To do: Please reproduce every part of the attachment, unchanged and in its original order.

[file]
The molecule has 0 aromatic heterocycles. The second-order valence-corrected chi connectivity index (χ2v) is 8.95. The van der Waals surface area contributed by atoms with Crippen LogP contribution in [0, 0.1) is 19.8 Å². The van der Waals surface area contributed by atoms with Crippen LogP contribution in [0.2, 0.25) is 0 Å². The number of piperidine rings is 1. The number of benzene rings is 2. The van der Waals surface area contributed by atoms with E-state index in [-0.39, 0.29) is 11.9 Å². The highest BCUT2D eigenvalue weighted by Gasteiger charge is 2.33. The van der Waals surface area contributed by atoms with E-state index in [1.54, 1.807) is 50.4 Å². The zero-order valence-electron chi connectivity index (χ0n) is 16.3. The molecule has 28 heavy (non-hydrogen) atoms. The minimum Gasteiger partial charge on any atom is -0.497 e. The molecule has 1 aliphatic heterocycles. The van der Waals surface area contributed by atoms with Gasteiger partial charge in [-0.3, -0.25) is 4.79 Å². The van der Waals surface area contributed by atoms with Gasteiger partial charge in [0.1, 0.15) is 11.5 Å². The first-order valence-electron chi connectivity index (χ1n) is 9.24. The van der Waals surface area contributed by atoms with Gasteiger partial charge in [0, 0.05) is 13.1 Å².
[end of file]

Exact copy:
The molecule has 0 aromatic heterocycles. The second-order valence-corrected chi connectivity index (χ2v) is 8.95. The van der Waals surface area contributed by atoms with Crippen LogP contribution in [0, 0.1) is 19.8 Å². The van der Waals surface area contributed by atoms with Crippen LogP contribution in [0.2, 0.25) is 0 Å². The number of piperidine rings is 1. The number of benzene rings is 2. The van der Waals surface area contributed by atoms with E-state index in [-0.39, 0.29) is 11.9 Å². The highest BCUT2D eigenvalue weighted by Gasteiger charge is 2.33. The van der Waals surface area contributed by atoms with E-state index in [1.54, 1.807) is 50.4 Å². The zero-order valence-electron chi connectivity index (χ0n) is 16.3. The molecule has 28 heavy (non-hydrogen) atoms. The minimum Gasteiger partial charge on any atom is -0.497 e. The molecule has 1 aliphatic heterocycles. The van der Waals surface area contributed by atoms with Gasteiger partial charge in [-0.3, -0.25) is 4.79 Å². The van der Waals surface area contributed by atoms with Gasteiger partial charge in [0.1, 0.15) is 11.5 Å². The first-order valence-electron chi connectivity index (χ1n) is 9.24. The van der Waals surface area contributed by atoms with Gasteiger partial charge in [0, 0.05) is 13.1 Å².